Google no longer claims to prioritize “content written by people” in favor of quality content of any kind.
Google has long advocated for “content written by people, for people.” However, according to a recent update, Google is discreetly altering its own regulations to reflect the advent of artificial intelligence.
In the most recent version of Google Search’s “Helpful Content Update,” the term “written by people” has been changed with a statement that Google is constantly monitoring “content created for people” to rank sites on its search engine.
The new language demonstrates that Google views AI as an important tool in content development. Instead of just separating AI from human content, the major search engine wants to showcase good content that benefits consumers regardless of whether it was created by humans or robots.
Meanwhile, Google is investing in artificial intelligence across its products, including an AI-powered news generating service, its own AI chatbot Bard, and new experimental search tools. The company’s strategic strategy is likewise aligned with the updating of its standards.
The search engine leader continues to reward creative, helpful, and human content that adds value to users.
“By definition, if you’re using AI to write your content, it’s going to be rehashed from other sites,” Google Search Relations team lead John Mueller explained on Reddit.
To SEO or not to SEO?
Even when AI improves, content that is repetitious or of low quality could harm search engine optimization. There is still a need for writers and editors to play an integral part in the production of content. Due to their propensity for hallucination, AI models pose a threat when humans are removed from the equation. Some of the mistakes may be humorous or offensive, while others can cost millions of dollars or even put people’s lives at risk.
To optimize a website for search engines like Google is known as search engine optimization, or SEO. A better search engine rating means more exposure and visitors. Content optimization specialists have been working to “beat” search engines like Google’s for years.
Even with advancements in technology, repetitious or poor-quality artificial intelligence material may continue to be harmful to search engine optimization. Writers and editors are still required to take an active part in the process of developing new material. Because AI models have a tendency to hallucinate, the absence of human input in the process poses a risk. It’s possible that some of the mistakes are hilarious or obnoxious, but others have the potential to cost millions of dollars and possibly put people’s lives in jeopardy.
The term “search engine optimization,” or SEO for short, refers to the tactics that can be used to improve the ranks of a website in search engines such as Google. A higher rating means more people will see your content and visit your site. For a long time, search engine optimization (SEO) specialists have attempted to “beat” search engines by tweaking content to correspond to Google’s algorithm.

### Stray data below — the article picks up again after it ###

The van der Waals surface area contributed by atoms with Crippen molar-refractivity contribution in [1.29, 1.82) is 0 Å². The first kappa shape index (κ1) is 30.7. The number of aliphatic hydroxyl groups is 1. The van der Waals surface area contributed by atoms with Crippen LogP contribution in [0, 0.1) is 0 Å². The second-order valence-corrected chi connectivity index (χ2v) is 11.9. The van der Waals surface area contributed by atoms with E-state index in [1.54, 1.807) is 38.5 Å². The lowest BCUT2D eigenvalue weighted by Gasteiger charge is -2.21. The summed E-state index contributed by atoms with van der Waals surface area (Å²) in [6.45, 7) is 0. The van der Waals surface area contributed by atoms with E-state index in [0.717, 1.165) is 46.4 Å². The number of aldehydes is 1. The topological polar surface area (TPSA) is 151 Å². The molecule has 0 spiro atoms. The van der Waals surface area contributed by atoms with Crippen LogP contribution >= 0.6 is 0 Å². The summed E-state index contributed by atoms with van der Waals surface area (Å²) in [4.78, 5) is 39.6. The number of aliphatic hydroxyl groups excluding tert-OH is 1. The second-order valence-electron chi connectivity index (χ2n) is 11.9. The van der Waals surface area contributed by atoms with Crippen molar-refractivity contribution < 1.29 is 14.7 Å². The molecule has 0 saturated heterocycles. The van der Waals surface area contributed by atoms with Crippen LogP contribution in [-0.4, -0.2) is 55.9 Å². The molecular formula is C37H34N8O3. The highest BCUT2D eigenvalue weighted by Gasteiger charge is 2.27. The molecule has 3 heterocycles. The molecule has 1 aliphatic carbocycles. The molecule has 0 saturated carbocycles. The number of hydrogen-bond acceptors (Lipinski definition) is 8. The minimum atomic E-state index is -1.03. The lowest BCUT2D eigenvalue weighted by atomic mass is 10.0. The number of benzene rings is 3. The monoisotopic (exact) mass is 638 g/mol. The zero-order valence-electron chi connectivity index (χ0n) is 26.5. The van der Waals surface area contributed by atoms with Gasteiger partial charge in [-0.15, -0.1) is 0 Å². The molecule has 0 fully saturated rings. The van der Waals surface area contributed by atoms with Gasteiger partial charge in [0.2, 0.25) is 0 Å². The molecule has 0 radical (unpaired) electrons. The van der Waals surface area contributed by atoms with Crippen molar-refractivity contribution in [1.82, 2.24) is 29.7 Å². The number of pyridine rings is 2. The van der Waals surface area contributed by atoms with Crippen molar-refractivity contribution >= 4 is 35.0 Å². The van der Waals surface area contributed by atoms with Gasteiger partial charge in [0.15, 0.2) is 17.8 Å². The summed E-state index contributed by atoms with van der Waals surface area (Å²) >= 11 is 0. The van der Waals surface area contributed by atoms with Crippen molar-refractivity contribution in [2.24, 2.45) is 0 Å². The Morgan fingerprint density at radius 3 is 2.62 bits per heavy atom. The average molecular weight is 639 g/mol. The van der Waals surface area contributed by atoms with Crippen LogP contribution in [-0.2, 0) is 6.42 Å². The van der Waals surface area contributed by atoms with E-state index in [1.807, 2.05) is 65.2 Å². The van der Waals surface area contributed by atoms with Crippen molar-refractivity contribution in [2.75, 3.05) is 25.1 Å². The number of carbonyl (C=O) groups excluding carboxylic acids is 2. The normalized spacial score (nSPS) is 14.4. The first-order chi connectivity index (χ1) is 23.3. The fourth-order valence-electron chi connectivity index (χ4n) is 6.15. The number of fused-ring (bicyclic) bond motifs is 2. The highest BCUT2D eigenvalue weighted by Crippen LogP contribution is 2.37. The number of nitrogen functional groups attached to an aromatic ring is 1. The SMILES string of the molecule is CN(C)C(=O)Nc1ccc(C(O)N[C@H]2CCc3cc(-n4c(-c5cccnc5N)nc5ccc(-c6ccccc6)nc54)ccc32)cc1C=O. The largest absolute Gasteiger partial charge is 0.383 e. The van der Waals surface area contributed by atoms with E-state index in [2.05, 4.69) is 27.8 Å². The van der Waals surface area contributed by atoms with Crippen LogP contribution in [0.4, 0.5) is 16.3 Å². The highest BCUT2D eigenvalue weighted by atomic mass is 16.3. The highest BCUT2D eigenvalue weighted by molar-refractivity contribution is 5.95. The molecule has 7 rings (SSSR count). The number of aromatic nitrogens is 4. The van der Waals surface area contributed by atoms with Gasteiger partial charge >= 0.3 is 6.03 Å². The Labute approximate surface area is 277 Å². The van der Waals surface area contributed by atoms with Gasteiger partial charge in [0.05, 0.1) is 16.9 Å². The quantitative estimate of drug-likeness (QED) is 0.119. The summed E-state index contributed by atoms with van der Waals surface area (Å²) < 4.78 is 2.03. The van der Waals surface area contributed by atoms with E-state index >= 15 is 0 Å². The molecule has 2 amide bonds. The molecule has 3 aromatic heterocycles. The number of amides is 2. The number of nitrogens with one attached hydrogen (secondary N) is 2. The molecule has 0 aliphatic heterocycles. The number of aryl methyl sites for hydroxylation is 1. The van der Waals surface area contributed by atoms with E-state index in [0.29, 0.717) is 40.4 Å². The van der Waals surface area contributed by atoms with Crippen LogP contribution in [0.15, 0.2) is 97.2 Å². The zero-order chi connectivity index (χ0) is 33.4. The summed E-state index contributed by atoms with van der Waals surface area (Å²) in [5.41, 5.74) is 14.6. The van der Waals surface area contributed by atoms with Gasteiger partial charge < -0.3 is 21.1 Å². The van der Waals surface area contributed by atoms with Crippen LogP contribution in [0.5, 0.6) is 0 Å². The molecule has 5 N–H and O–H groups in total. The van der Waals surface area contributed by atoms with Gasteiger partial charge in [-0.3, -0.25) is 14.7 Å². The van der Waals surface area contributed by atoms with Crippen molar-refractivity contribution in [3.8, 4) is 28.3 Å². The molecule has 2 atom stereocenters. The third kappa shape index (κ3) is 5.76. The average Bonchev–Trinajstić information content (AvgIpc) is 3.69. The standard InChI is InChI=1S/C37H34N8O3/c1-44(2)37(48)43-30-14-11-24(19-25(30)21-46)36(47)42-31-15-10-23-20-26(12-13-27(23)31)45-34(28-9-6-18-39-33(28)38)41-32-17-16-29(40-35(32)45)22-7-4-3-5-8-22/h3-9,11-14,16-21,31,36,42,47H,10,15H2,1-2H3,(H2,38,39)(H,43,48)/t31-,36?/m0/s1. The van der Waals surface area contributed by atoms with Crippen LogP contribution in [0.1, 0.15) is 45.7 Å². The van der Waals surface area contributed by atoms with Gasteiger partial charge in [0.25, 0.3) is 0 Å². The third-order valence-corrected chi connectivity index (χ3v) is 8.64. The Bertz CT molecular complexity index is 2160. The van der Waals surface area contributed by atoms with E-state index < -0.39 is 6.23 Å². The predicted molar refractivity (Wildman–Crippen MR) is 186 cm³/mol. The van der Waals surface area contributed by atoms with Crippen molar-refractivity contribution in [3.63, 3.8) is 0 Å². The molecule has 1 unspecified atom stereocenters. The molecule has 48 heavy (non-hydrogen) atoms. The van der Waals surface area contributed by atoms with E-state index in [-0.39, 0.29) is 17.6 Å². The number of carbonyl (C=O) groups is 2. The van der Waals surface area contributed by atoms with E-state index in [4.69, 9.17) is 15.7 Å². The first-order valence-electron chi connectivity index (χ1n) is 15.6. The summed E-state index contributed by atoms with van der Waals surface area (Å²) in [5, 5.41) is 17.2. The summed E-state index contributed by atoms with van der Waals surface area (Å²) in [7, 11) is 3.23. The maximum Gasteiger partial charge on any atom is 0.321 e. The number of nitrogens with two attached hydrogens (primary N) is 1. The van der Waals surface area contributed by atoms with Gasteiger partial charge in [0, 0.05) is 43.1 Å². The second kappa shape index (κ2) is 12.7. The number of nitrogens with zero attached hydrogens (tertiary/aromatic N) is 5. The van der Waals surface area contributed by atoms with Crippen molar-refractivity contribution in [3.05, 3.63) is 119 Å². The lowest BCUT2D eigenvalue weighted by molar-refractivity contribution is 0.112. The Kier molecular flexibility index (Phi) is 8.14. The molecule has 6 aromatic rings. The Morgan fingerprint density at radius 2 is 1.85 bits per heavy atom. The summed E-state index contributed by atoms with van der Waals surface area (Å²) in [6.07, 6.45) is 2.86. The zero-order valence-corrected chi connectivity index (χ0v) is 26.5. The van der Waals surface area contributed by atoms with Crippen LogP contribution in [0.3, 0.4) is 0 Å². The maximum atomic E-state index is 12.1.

It appears that Google is penalizing the use of AI for simple content summary or rephrasing, and the search engine has its own techniques of recognizing information that was generated by AI.
This classifier method is completely automated, and it makes use of a model that is based on machine learning. Google claims, which means the company is utilizing AI to differentiate between positive and negative content.
However, a significant obstacle is that the detection of AI material frequently depends on technologies that lack precision. Recent events led to OpenAI removing its own AI classifier after the organization realized it was inaccurate. The identification of AI is difficult since models are actually trained to “appear” human; hence, the conflict between content generators and content discriminators will never be resolved because AI models only become more powerful and accurate over time.
Additionally, there is a risk of model collapse when training AI with AI-generated content generation.
According to Google’s statements, the company is not attempting to replicate AI-generated data but rather to detect it and reward human-written information appropriately. This strategy is more analogous to training a specialized AI discriminator, in which one AI model attempts to build something that seems natural and another AI model attempts to differentiate between natural and artificial creations based on the appearance of the creations. In generative adversarial networks (also known as GANs), this method is already being utilized.
As artificial intelligence becomes more widespread, standards will continue to develop. For the time being, it seems as though Google is more concerned with the quality of the content than with differentiating between contributions made by humans and those made by robots.